Making Control Work in Standard
While catching up with some of Europe's mightiest wizards last week, the idea of attacking Standard with a properly-tuned Blue-Red Control deck was discussed. The pros in Europe weren't the only ones thinking along these lines – on the other side of the Atlantic, we saw control decks in the hands of some of the best playing at Grand Prix Denver over the weekend. Admittedly, they didn't propel their pilots into the stratosphere, but it may be that we haven't yet found the optimal balance of answers against the format's questions.
The conventional approach so far has been to pair blue with red. However, this configuration has not been met with overwhelming success, and as a result dedicated control mages have sought alternatives, most notably in Approach of the Second Sun. Finding the best way to build a blue-based control deck is still very much a work in progress, however – just like it took a long time to find a stronger build of the God-Pharaoh's Gift deck, I don't think we've seen the final form of control decks in this format.
The Blue Cards
Before evaluating what is offered to the deck by each other color, let's examine the core of any control deck in Standard. Broadly speaking, the core blue cards in each list remain very similar, regardless of what they're paired with. Of course, there are slight differences, but the blue half of each deck is attempting to do more or less the same thing - answer threats with a suite of countermagic and draw cards with cards such as Glimmer of Genius. Blue's principal weakness, as ever, is resolved permanents. Red, white, and black all offer alternative solutions to this particular problem; let's look at the options!
Since the printing of Torrential Gearhulk, pairing blue and red has been the most orthodox flavor of control in Standard. Red offers efficiently costed removal, a nice energy subtheme and excellent sideboard threats – Tomoharu Saito is one of the many players who brought Blue-Red to Grand Prix Denver, and he hasn't deviated from this deck since Pro Tour Hour of Devastation.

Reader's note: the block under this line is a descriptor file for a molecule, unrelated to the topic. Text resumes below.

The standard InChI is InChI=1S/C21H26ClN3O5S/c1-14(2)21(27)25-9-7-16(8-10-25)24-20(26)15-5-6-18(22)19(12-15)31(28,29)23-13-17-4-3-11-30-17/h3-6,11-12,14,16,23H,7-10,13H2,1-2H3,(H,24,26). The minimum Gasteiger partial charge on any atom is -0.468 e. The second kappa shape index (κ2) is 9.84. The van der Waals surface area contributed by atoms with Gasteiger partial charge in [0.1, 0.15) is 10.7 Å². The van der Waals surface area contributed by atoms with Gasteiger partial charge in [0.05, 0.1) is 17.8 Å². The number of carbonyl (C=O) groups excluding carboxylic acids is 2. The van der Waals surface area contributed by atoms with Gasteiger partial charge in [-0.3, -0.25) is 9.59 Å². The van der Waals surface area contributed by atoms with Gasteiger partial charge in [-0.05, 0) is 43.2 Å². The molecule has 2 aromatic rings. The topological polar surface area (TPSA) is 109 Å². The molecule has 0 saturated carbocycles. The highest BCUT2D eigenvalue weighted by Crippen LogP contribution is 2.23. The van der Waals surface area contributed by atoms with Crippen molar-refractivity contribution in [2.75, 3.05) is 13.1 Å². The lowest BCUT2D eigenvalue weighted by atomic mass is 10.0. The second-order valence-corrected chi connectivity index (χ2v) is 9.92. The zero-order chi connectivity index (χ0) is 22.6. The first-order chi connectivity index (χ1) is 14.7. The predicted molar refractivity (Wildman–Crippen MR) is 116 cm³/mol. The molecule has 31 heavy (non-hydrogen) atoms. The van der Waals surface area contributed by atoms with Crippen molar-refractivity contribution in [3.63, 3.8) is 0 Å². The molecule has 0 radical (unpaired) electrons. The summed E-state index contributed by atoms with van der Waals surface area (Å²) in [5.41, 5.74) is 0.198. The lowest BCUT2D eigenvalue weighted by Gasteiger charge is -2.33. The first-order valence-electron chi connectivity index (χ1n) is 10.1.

Magma Spray is a key piece of one-mana interaction that efficiently clears early plays from aggressive decks, and the exile clause is crucial against cards like Dread Wanderer and Earthshaker Khenra. Harnessed Lightning scales excellently into the late game, killing off huge Glorybringers and Longtusk Cubs. Abrade is an all-star, tidying up most early threats while also taking care of the odd Vehicle. It can even snipe opposing Gearhulks!
Sweltering Suns is an excellent card, and a backbreaking play against Ramunap Red. At worst, it's a (somewhat expensive) cycler, mitigating the problem of drawing a dead sweeper. Kozilek's Return comes out of the board to clean up small creatures at instant speed, which is great against Zombies and critical in contesting Ramunap Red's turn-four Chandra – having to tap out on turn three on the draw is risky business, and Kozilek's Return lets you keep your options open.
An on-colour fastland in Spirebluff Canal is an excellent boon in a world where turn-one Magma Spray is a strong play, so Spirebluf Canal does good work for Blue-Red Control. Wandering Fumarole, however, is the real MVP of the lands. Hustling in for four once you've locked up the game with a grip of countermagic is no joke, and just like the valiant Celestial Colonnade in Modern, the old Wanderino lets you skimp on win conditions.